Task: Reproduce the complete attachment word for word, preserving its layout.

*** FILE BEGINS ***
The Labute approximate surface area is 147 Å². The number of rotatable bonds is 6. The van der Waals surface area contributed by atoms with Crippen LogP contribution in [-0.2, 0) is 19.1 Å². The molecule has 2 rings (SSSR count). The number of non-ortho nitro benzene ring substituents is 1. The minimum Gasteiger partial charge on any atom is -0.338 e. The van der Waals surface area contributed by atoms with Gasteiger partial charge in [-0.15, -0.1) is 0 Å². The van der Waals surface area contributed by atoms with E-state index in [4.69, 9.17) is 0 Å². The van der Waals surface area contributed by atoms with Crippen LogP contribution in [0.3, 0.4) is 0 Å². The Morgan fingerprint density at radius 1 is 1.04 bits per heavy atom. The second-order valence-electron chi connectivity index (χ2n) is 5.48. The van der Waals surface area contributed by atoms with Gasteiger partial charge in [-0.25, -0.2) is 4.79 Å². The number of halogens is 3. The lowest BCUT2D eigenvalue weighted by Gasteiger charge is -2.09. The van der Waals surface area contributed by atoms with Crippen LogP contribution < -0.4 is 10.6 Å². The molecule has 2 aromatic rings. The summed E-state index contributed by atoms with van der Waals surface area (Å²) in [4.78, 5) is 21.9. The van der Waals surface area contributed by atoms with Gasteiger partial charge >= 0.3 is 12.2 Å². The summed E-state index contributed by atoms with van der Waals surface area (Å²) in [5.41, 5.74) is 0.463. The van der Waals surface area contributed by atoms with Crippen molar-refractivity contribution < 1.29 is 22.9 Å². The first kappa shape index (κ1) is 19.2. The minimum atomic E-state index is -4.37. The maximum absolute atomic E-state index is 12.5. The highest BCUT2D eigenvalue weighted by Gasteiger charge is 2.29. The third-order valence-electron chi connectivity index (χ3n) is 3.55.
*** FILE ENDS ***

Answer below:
The Labute approximate surface area is 147 Å². The number of rotatable bonds is 6. The van der Waals surface area contributed by atoms with Crippen LogP contribution in [-0.2, 0) is 19.1 Å². The molecule has 2 rings (SSSR count). The number of non-ortho nitro benzene ring substituents is 1. The minimum Gasteiger partial charge on any atom is -0.338 e. The van der Waals surface area contributed by atoms with Gasteiger partial charge in [-0.15, -0.1) is 0 Å². The van der Waals surface area contributed by atoms with E-state index in [4.69, 9.17) is 0 Å². The van der Waals surface area contributed by atoms with Crippen LogP contribution in [0.3, 0.4) is 0 Å². The Morgan fingerprint density at radius 1 is 1.04 bits per heavy atom. The second-order valence-electron chi connectivity index (χ2n) is 5.48. The van der Waals surface area contributed by atoms with Gasteiger partial charge in [-0.25, -0.2) is 4.79 Å². The number of halogens is 3. The lowest BCUT2D eigenvalue weighted by Gasteiger charge is -2.09. The van der Waals surface area contributed by atoms with Crippen LogP contribution < -0.4 is 10.6 Å². The molecule has 2 aromatic rings. The summed E-state index contributed by atoms with van der Waals surface area (Å²) in [4.78, 5) is 21.9. The van der Waals surface area contributed by atoms with Gasteiger partial charge >= 0.3 is 12.2 Å². The summed E-state index contributed by atoms with van der Waals surface area (Å²) in [5.41, 5.74) is 0.463. The van der Waals surface area contributed by atoms with Crippen molar-refractivity contribution < 1.29 is 22.9 Å². The first kappa shape index (κ1) is 19.2. The minimum atomic E-state index is -4.37. The maximum absolute atomic E-state index is 12.5. The highest BCUT2D eigenvalue weighted by Gasteiger charge is 2.29. The third-order valence-electron chi connectivity index (χ3n) is 3.55.